By Luis Alonso Pérez
Maria Guadalupe Pantoja is walking in front of Tijuana’s city hall with her daughter, each one is carrying a small tree in each hand. She is taking them home to Colonia del Niño so they can adorn her entrance “I want to buy two pretty pots and put them on each side of my door” she said.
But Mrs. Pantoja isn’t only decorating her house; she is collaborating in her own way with the city’s foresting, one of the biggest deficiencies in booming border towns like Tijuana.
As a way of integrating the community in the afforesting task, local government, through the Department of Foresting and Cemeteries (DFP) has created the campaign “Adopt a tree” with the goal of donating 600 trees a week, to Tijuana citizens.
Every Tuesday from 8 a.m. to 3 p.m. the campaign stand, located in the middle of the town hall, is open for the public. “It’s unusual to see trees still left by three p.m. because they go fast” said Jaime Bracamontes, sub-director of the DFP, who assures the campaign, has had a positive response. “The idea is to contribute with the city’s environment, so it can improve a little bit” said Jaime.
There are also other ways to adopt a tree, if someone belongs to a civil association or a neighborhood committee, you can come down to city hall and make a written request to the director of Public Works. Regularly they donate from 200 to 300 trees and in some cases the DFP can help by out by planting them.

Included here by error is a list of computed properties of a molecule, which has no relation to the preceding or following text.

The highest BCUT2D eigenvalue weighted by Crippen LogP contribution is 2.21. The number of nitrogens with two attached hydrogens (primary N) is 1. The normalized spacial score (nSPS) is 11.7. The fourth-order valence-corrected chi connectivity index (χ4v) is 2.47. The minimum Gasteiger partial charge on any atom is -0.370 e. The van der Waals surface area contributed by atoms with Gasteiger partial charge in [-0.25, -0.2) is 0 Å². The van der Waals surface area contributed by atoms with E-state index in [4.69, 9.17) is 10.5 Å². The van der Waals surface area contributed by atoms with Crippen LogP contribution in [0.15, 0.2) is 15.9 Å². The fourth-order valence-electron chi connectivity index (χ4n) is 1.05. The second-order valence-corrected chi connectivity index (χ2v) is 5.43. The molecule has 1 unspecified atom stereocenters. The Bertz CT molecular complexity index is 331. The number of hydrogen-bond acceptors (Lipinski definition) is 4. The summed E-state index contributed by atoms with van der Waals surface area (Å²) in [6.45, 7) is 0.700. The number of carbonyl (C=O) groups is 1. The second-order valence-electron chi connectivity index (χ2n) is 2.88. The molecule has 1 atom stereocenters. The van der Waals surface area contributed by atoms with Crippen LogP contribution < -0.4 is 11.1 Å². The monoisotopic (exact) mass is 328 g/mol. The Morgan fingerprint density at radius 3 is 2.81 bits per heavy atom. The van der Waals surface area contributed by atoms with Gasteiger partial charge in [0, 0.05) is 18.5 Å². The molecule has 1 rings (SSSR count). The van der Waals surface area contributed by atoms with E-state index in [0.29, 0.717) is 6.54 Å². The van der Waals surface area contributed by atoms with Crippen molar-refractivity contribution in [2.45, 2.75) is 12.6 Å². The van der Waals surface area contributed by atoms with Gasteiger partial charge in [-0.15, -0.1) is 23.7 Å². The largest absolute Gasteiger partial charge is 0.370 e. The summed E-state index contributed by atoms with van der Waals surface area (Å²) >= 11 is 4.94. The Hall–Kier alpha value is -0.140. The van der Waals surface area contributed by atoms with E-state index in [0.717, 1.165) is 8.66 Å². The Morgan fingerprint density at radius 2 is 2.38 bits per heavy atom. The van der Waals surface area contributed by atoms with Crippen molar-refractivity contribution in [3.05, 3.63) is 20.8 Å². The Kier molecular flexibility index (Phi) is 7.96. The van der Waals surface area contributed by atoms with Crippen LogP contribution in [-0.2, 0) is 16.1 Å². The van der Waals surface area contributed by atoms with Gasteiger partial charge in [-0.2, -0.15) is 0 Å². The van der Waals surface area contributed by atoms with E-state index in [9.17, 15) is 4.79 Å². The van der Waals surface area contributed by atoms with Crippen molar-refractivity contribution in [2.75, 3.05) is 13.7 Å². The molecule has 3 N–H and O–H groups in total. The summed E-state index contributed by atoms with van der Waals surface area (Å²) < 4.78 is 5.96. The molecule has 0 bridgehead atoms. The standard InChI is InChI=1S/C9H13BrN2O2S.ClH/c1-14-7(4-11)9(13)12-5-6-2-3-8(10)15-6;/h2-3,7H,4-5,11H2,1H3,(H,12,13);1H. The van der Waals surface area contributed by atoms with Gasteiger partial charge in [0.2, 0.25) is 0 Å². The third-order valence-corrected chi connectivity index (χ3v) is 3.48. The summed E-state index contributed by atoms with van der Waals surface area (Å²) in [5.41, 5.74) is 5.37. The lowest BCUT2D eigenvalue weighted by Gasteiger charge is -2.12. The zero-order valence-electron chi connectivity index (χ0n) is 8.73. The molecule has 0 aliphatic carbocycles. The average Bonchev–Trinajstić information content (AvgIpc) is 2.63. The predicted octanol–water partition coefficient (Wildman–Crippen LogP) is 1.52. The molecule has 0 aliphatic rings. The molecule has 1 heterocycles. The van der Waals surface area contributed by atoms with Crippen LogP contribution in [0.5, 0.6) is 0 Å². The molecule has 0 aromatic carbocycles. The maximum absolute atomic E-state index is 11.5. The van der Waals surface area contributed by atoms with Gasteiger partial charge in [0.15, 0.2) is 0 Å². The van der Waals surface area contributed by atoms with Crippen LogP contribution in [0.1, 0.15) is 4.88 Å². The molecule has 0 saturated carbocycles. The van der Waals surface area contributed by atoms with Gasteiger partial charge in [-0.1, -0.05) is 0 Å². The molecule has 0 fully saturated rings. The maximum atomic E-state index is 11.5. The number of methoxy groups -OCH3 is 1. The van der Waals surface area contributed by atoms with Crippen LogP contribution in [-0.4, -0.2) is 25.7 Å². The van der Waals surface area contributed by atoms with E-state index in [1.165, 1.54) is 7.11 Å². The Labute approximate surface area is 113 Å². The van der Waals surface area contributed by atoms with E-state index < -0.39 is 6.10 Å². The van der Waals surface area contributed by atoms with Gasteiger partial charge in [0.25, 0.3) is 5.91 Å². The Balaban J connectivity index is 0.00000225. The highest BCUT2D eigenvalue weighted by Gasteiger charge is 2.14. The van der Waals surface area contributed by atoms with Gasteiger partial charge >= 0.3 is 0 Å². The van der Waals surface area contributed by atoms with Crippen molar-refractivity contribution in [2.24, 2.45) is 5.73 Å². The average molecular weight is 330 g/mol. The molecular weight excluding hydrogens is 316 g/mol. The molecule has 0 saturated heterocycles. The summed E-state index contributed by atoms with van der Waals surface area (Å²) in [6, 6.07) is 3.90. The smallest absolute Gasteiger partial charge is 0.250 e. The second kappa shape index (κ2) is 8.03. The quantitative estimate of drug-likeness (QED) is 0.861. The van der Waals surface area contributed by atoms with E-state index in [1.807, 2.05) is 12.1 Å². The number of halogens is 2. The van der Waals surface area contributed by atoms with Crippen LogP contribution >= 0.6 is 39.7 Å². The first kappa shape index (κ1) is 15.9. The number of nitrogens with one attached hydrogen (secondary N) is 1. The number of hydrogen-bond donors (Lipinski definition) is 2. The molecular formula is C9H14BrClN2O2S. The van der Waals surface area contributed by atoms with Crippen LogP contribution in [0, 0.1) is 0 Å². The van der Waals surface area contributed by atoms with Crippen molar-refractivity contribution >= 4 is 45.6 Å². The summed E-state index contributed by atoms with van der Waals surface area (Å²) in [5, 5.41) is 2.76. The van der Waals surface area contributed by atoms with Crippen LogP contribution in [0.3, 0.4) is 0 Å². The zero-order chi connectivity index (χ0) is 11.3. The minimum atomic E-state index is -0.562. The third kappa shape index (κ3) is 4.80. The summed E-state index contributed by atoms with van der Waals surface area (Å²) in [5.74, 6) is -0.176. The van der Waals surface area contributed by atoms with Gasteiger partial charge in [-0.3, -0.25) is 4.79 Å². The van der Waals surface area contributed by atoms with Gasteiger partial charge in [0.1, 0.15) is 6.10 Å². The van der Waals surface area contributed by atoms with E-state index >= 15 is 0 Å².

There are two mayor nurseries in Tijuana which supply the DFP and the tree donation campaign. One is located in Parque Morelos and the other one is the municipal nursery in Otay.
Parks and gardens are the city’s lungs, but they are currently in standard shape because there’s still a lot of work to do, but it’s very important that the community lends a hand in taking care of our surroundings.
On Saturdays there has been cleaning and weed cutting campaigns because of the risk of these areas catching fire and causing physical and material damage. The DFP is also working in collaboration with the Secretary of National Defense. On Saturdays they provide approximately 150 to 200 military service conscripts.
Tijuana’s business sector has also been invited to collaborate with local government through the program “adopt an area” Which consists in a company’s commitment to maintain a forested area in the city, regularly the areas near by their headquarters.
The possibility of creating “Foresting committees” in neighborhoods throughout the city has been recently analyzed, so the whole community can lend a hand to local government in taking care of Tijuana’s parks and forested areas.
The challenge of foresting Tijuana is quite big and sometimes it’s not even considered as a priority in the budgeting process, however the community has responded favorably to the initiatives and campaigns that local governments have proposed, with the participation of all of the communities sectors including the business and civil sectors as well as the collaboration of other government institutions.
For more information please call (52) 664 9737148 and 49, the Department of Forestation and Cemeteries.